The Kalimba Plays Many Scales – here is a D Minor Scale
This series of tips is about scales and how useful they are for the kalimba player.
If you start on the middle tine – C – and alternate – right – left – right – left outward and upward and stop 8 notes higher, on the left side’s C, you have just made the C major scale.
Now, instead of starting and ending on C, try starting on the low D just left of the center tine… and alternate your way up the scale, and stop on D. This is a D minor scale.
(By the way, the tablature here is for a 17-Note Kalimba in C, but the concept and even the tablature is the same for many other types of kalimbas.)
Actually, it is a bit more complicated than just calling it a D minor scale. It is the D dorian mode, which is special flavor of minor scale.
But this is amazing. Listen to what those eight notes sound like. It seems to be just like making the C major scale, but instead, it sounds – and FEELS – completely different than the C major.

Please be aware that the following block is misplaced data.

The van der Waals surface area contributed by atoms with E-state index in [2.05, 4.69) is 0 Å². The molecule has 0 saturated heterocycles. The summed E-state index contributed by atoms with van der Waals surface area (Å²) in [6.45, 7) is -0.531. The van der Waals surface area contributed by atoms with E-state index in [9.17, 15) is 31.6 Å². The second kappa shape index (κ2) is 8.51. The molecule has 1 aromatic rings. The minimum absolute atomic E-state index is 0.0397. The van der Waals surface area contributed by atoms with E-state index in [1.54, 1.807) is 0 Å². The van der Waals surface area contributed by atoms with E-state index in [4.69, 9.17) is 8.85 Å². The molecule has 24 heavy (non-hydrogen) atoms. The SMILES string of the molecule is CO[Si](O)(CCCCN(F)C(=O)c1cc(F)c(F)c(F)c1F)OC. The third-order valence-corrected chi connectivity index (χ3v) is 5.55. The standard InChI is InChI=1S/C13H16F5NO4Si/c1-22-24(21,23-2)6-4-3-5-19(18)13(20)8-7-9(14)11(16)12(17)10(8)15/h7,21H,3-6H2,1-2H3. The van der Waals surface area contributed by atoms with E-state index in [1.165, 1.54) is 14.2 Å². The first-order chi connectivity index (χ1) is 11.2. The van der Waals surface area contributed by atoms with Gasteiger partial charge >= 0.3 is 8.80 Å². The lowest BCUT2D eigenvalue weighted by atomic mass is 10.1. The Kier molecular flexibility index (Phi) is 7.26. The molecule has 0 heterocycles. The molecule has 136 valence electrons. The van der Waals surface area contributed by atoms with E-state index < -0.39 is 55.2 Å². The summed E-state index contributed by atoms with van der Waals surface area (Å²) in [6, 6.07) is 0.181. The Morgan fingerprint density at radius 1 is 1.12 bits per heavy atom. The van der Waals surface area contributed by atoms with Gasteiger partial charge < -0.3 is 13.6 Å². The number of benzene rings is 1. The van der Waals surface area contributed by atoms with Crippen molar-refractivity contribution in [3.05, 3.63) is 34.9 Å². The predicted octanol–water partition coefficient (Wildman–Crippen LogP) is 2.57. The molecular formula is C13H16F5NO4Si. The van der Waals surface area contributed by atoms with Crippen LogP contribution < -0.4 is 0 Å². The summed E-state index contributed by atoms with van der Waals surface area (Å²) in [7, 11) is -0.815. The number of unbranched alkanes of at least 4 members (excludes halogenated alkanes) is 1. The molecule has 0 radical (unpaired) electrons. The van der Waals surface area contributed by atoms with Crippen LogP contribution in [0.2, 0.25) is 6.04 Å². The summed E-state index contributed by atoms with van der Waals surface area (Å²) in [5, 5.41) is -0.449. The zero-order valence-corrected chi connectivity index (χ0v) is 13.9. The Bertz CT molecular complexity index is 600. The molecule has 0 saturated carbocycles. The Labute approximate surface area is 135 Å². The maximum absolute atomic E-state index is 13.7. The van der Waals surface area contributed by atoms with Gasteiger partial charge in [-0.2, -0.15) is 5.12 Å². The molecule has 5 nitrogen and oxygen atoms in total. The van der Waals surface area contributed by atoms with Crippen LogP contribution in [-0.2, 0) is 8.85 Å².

This is one of the many flavors that is available to you in your kalimba playing.
There are actually seven different modes available to you on your kalimba. You can make those modes by picking a note on which to start the scale, and then zigzagging your way up to the same note an octave higher.
Each different note you pick to start the scale on will have a slightly different feeling to it.
And each different scale can be used as the basis for a melody or a song that expresses that scale’s feeling.